Bio-Energy Centers

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Short description

4 bio-energy district heating projects supply new neighborhoods and a swimming complex.


The municipality of Eindhoven stepped beyond the typical role of the local government to stimulate four bio-energy centers to supply warmth to neighborhoods and a swimming complex. The bio-energy centers are fueled by local slaughterhouse waste and by wood chips originating from the maintenance of green spaces in the municipality. The bio-energy centers are also equipped with seasonal aquifer thermal storage (ATES) systems.




Starting date:




Material flows

  • Inputs

  • ->
    local meat waste
  • ->
  • Outputs

  • 18 MW electricity
  • heat loss

Qualitative Analysis

Situation before

In a typical Dutch city, heat is provided in each home by natural gas, although district heat or block heating networks are increasingly prevalent. The municipality of Eindhoven conducted an energy survey in its surroundings, and was able to locate several potential sources, including the slaughterhouse waste and the green waste from private gardens, public parks, and from along roads. These energy streams have been redirected to fulfill the needs of the people in the city.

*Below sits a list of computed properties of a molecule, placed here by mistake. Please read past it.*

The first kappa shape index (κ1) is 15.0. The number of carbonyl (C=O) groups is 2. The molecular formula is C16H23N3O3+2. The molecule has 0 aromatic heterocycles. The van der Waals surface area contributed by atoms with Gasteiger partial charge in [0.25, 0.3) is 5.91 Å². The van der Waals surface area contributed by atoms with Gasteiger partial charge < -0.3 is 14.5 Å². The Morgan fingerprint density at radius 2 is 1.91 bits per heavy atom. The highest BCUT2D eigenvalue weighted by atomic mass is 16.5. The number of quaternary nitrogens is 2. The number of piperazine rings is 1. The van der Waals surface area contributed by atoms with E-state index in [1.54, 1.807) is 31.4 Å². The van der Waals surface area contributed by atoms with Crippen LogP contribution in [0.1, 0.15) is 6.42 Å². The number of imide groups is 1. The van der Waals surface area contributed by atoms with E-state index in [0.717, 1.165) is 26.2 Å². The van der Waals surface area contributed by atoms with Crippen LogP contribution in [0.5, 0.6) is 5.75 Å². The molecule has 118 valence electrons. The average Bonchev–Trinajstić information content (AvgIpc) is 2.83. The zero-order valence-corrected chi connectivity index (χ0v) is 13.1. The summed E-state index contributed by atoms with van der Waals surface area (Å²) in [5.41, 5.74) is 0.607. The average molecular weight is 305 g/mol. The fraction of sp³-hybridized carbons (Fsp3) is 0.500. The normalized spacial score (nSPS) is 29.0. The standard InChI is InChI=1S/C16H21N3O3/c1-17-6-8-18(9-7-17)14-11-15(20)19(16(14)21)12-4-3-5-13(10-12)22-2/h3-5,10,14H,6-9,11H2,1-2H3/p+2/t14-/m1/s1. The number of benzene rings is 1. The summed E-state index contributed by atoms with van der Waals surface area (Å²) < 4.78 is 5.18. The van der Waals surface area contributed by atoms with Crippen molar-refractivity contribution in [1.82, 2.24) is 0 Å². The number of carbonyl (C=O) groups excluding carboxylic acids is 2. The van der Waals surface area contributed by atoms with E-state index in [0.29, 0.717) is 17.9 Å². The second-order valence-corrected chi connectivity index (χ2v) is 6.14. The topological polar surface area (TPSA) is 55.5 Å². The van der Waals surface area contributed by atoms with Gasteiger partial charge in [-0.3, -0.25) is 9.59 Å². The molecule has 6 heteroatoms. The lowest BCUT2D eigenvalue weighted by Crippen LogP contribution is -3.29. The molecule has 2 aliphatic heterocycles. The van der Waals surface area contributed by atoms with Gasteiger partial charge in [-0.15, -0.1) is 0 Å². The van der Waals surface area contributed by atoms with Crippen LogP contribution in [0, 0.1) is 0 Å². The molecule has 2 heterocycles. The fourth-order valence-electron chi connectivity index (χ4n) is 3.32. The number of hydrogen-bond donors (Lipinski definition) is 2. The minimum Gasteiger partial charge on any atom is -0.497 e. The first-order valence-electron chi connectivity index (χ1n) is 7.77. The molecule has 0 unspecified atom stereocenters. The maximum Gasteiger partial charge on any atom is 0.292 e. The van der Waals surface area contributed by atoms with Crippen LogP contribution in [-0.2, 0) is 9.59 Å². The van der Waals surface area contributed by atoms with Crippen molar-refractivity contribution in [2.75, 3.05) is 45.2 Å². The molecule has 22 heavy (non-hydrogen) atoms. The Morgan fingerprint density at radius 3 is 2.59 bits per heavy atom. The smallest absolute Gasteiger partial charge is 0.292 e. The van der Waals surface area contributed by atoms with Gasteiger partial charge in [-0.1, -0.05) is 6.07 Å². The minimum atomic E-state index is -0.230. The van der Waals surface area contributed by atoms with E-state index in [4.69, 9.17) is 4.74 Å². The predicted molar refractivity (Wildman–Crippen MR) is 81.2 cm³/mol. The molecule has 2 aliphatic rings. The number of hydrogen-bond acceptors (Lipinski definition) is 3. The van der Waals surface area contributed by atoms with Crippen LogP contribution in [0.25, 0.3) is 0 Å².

The municipality of Eindhoven looks towards distributed energy generation for sustainability. The swimming center Tongelreep was the first bio-energy center initiated by the government. The swimming center uses slaughterhouse waste from two kilometers away as an energy source for heating, and even with a surplus electricity of 13,000,000 kWh per year sold to the grid. The project manager in the government, Kastelijn, said, "We wanted local decentralized generation minimize transportation of fuel. Tongelreep supplies approximately 17 to 18,000,000 kW of green power. Of that amount, 12 to 13 million kWh go to the grid. The thermal heat release is used to heat 12.5 million liters of water in the swimming center. "

Result of project

The wood chip bio-energy centers, using pruned branches for fuel supply, heats 1,600 homes in the Meerhoven neighborhood, municipal schools, and 20,000 m² of retail space. The swimming complex bio-energy center is able to provide year-round heat for a waterpark and an olympic-sized swimming pool. All of the bio-energy centers have surplus renewable electricity, which is sold to the grid.

Advice for future developments to futher develop the trend

As a local government, the project manager warns, be sure to have a clear devision of authority and a clear goal. Also make sure every step taken comforms to market prices, do not try to be to creative in aquiring contracts on a personal basis. This makes such project very vulnerable, when one person leaves all his work will have to be redone. Also take care with 'publiek private samenwerking' (public-private partnerships) approaches in this field. The responsibilities tend to be unclear and hinder the project. Final word of advice, 'take the initiative!'

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